Last week we were in Flagstaff Arizona to celebrate Mr.D’s birthday, discover this charming city that was new to us, and spend two days at the 6th Annual Hopi Festival, Hopi All-Native Arts & Cultural Festival. I’ve been to art fests all over the country and this one, well … if you’ve been thinking about visiting Flagstaff and want to experience a high quality exhibition of artworks, meet the artists, and buy authentic Native American jewelry, paintings, pottery, carvings and much more … mark your calendar now for fall of 2016. (And P.S. autumn, late September is one of the best times to visit the Southwest.)
(This #TBT re-post is from Sept of 2015. Current fest info: Hopi Festival Flagstaff)
The fest was located in the center of downtown Flagstaff. We found a place to park and followed the sounds of drumming to Heritage Square.
I was antsy to start exploring the artist’s tents, but the choreography, bright colors and beautiful handmade head dresses of the Hopi dancers caught our attention right away …
Here is a link to the list of Cultural Performers who danced: Hopi Butterfly and Buffalo Dances, Little Eagle, and other traditional dance and musical performances.
Here is a link with descriptions of the performers.
Turtle shells with bells (or maybe they were shells?) tied to his legs, that made rattling sounds.
What a special moment … that they shared these dances and performances with everyone.
Also, just a note … many of them paid for travel and lodging out of pocket to be a part of the fest, so if you see a bowl for donations be sure to drop any amount you can afford into the hat because it’s a huge help to the artists and their families.
I should point out that even though this was an event open to the public and lots of people were taking photos, I was sure to ask the event coordinator for permission to post these images. I also spoke with the artists individually to ask if I could feature them. Nobody declined, although one woman said that the leaders of her pueblo did not allow Facebook or social media, so I made a note of that.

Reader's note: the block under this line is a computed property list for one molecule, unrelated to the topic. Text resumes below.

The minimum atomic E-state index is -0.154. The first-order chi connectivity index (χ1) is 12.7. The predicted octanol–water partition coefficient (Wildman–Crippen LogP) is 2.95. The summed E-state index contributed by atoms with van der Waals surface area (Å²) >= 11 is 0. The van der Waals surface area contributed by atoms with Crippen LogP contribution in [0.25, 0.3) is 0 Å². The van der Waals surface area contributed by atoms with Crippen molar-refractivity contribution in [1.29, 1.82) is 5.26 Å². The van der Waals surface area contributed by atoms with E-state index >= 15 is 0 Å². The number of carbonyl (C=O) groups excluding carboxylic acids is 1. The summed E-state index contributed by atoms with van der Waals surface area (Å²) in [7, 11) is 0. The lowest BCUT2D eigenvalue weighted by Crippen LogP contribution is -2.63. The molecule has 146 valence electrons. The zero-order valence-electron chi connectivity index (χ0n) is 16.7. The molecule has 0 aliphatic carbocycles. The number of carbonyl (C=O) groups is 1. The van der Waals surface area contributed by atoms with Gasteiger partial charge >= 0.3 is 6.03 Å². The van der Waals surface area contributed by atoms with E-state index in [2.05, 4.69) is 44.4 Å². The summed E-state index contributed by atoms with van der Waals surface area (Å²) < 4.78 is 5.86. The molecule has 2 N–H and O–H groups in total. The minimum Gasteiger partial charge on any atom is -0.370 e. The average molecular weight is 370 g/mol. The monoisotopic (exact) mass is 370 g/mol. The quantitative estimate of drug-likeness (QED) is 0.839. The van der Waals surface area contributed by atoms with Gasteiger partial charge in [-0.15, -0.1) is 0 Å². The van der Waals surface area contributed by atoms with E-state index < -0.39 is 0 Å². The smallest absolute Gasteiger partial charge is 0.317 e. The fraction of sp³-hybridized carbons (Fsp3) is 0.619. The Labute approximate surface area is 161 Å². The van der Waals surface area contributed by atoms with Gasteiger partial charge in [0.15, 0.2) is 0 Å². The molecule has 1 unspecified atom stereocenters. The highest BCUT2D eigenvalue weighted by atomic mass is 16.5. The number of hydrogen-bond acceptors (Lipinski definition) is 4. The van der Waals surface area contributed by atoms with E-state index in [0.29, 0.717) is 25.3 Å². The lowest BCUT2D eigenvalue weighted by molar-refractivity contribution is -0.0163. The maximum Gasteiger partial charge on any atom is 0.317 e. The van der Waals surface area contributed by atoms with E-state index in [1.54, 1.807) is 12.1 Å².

Beautiful silver work by Fermin Hawee, ‘The Happy Hopi’ from Hotevilla, Arizona. This photo doesn’t do justice to his silver bracelet with stylized bear print. I got to hold it, see the story that circles around … absolutely exquisite.
‘Morning Kachina.’ He said that he chose this particular stone for the necklace because it reminded him of petroglyphs.
I love knowing the creative process of artists. Here he showed us how he sketches his designs first. And they all tell a story.
Eagle carving by Dee Edaakie from Zuni, New Mexico. Here he saw that the natural line within the red sandstone would create the eagle’s beak. The eye is turquoise.
He allows the stone to speak to him … so as he carved this white owl, the black part of the stone felt like a wing. And so it is.
He likes working with chunky odd-shaped stones because they hold more surprises.
Emmett Navakuku studied in Santa Fe at the Institute of American Indian Arts. He created these paintings for an upcoming children’s book called ‘Celebrate My Hopi Corn.’ (Blue corn was originally developed by the Hopi.) Mr. Navakuku was having a very good day when we met him … lots of interest in his work, and new collectors.
This extraordinary piece was made by Mary Garcia Seymour of Acoma Pottery. It won 1st Place at the New Mexico State Fair (among other awards) and I’m finding it hard to describe the detail of her work other than to say ‘it blew my mind.’ She will spend many months, close to a year on a single artwork. From the Puelbo of Acoma, she does not show online or with galleries, and does not do social media. Her work goes directly from her hands to yours.
All during the day, dancers, singers and musicians performed at Heritage Square …
Derrick Suwalma Davis, the seven time World Champion Hoop dancer, and he was amazing …
I wish I could have featured all of the artists at the festival. Perhaps this taste will entice you to visit next year. It is completely worth the trip.
Also, I have information on how to contact the artists featured here, so if you have a serious inquiry about their work please email me … amy(at)idorderthat(dot)com … and I will forward it to them for you. No commission involved, I’m just a huge fan.
About The Festival:
The first Market in 2010 was started to help artisans to sell their art and crafts following a major recession, and to introduce their way of life and rich culture to the public. The Hopi Festival brings to Flagstaff public education by way of art, traditional social dances and traditional foods. This event aims to bring the City of Flagstaff together with surrounding neighbors to learn from one another in unity, happiness and stewardship of the earth for all people of different walks of life.